Technologies that are revolutionizing trucking
By: Phil Sneed
The trucking industry has provided a solid backbone for U.S. commerce for decades, and demand for truck shipping continues to increase. Each year, over 69.1 percent of the nation's freight tonnage makes its way across the country in trucks, and the American Trucking Associations reported that truck shipping volume hit its highest level ever in November 2014. Despite the industry's overall size, the average company is actually quite small. According to TruckInfo.net, 90 percent of carrier companies operate six or fewer trucks.
This means companies with large shipping needs may have difficulty moving all their goods using a single carrier, which prompts many companies to work with logistics management companies. This is an exciting time for logistics companies and their carrier networks. Technology is rapidly changing the trucking industry, and advances will improve efficiency, boost safety and cut costs across one of the nations most important fields.
Computers boost efficiency
Global positioning systems have made navigation far easier for the average person, and their impact on the trucking industry is even more profound. Truck drivers must adhere to hours-of-service regulations enacted by the Federal Motor Carrier Safety Administration. These rules tightly control the amount of time drivers can spend behind the wheel and build mandatory rest periods into a driver's workday. On Sept. 30, the FMCSA will release new regulations that require drivers to use software that will electronically log how long they are on the road and track their progress using GPS data.
Some trucking fleets already use these technologies, but enforced widespread adoption will provide more data to logistics companies and allow them to make more intelligent decisions about how to organize a large driver network. These systems make it possible for carriers to better track their drivers and provide data that could help truck drivers discover the most effective routes to a given destination. This should decrease transport times and has the potential to cut costs.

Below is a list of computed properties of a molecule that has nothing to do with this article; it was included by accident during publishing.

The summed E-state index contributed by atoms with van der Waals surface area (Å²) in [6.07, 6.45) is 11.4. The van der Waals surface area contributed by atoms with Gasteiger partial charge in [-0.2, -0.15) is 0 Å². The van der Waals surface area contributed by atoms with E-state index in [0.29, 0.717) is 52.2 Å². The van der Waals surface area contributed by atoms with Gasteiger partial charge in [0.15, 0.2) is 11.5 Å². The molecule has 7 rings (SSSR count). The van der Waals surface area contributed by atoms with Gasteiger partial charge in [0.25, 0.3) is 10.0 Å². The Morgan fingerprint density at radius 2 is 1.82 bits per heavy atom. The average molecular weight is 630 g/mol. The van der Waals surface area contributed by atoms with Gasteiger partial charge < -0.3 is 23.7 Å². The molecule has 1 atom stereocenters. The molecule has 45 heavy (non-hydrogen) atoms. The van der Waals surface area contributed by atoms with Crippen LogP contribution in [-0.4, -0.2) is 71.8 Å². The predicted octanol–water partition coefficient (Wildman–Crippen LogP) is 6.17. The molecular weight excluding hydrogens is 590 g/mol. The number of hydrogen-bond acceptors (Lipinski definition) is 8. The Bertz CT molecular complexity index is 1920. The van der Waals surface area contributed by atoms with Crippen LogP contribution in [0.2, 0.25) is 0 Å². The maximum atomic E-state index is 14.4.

Alternative fuels make inroads
Large trucks have run on diesel for decades, and the fuel will remain the main source of power for the trucking industry for years to come, but new alternatives are rapidly becoming more plausible. Diesel provides a powerful fuel source, but it can be very polluting. Recent regulations on truck exhausts have cut into the pollution issue, according to Berkley Labs, a research lab for the U.S. Department of Energy, but diesel still might be edged out by other options.
"Some diesel alternatives are gaining traction."
Biofuels, created out of biological mass like plants or waste, offer a renewable source of fuel that doesn't have the polluting characteristics of diesel. California approved one biofuel, dimethyl ether, earlier this year, according to Transport Topics, and truck companies are creating engines designed to run on this and other biofuels as well as natural gas. While it's not clear yet what diesel's successor will be, it is evident that the trucking industry will shift toward new fuel solutions.
Computer systems cut unexpected maintenance
The emissions regulations that decreased diesel's environmental impact in 2010 had a positive effect on mechanics' ability to maintain truck fleets, according to Trucking Info. Emissions guidelines forced trucks to use computer systems that are tightly tied to the engine's performance. This is an invaluable resource for mechanics, who can look at the data collected by the computer and predict possible engine issues before they grow into a problem that creates downtime for the truck. Predictive technology like this cuts maintenance costs, because it helps mechanics identify problems quickly and accurately.